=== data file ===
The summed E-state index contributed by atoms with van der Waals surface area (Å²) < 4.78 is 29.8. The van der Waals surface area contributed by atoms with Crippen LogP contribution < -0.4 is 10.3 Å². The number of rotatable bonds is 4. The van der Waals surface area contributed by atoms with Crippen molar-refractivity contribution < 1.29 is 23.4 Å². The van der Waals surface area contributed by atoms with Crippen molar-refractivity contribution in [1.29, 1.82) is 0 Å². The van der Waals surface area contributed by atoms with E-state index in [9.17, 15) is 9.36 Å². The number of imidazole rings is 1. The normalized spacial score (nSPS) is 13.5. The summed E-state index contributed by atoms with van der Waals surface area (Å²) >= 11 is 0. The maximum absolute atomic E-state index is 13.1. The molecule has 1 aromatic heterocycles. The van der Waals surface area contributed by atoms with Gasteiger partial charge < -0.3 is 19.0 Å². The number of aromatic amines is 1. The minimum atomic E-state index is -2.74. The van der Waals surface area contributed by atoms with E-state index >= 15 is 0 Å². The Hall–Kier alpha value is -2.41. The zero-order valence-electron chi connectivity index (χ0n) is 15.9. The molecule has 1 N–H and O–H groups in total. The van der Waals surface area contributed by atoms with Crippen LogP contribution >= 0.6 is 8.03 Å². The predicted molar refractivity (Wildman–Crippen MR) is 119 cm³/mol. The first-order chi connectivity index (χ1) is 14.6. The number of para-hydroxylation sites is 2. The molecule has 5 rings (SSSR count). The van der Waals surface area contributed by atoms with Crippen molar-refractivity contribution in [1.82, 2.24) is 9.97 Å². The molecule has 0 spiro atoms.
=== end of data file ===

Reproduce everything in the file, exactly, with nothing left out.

The summed E-state index contributed by atoms with van der Waals surface area (Å²) < 4.78 is 29.8. The van der Waals surface area contributed by atoms with Crippen LogP contribution < -0.4 is 10.3 Å². The number of rotatable bonds is 4. The van der Waals surface area contributed by atoms with Crippen molar-refractivity contribution < 1.29 is 23.4 Å². The van der Waals surface area contributed by atoms with Crippen molar-refractivity contribution in [1.29, 1.82) is 0 Å². The van der Waals surface area contributed by atoms with E-state index in [9.17, 15) is 9.36 Å². The number of imidazole rings is 1. The normalized spacial score (nSPS) is 13.5. The summed E-state index contributed by atoms with van der Waals surface area (Å²) >= 11 is 0. The maximum absolute atomic E-state index is 13.1. The molecule has 1 aromatic heterocycles. The van der Waals surface area contributed by atoms with Gasteiger partial charge < -0.3 is 19.0 Å². The number of aromatic amines is 1. The minimum atomic E-state index is -2.74. The van der Waals surface area contributed by atoms with E-state index >= 15 is 0 Å². The Hall–Kier alpha value is -2.41. The zero-order valence-electron chi connectivity index (χ0n) is 15.9. The molecule has 1 N–H and O–H groups in total. The van der Waals surface area contributed by atoms with Crippen LogP contribution >= 0.6 is 8.03 Å². The predicted molar refractivity (Wildman–Crippen MR) is 119 cm³/mol. The first-order chi connectivity index (χ1) is 14.6. The number of para-hydroxylation sites is 2. The molecule has 5 rings (SSSR count). The van der Waals surface area contributed by atoms with Crippen molar-refractivity contribution in [1.82, 2.24) is 9.97 Å². The molecule has 0 spiro atoms.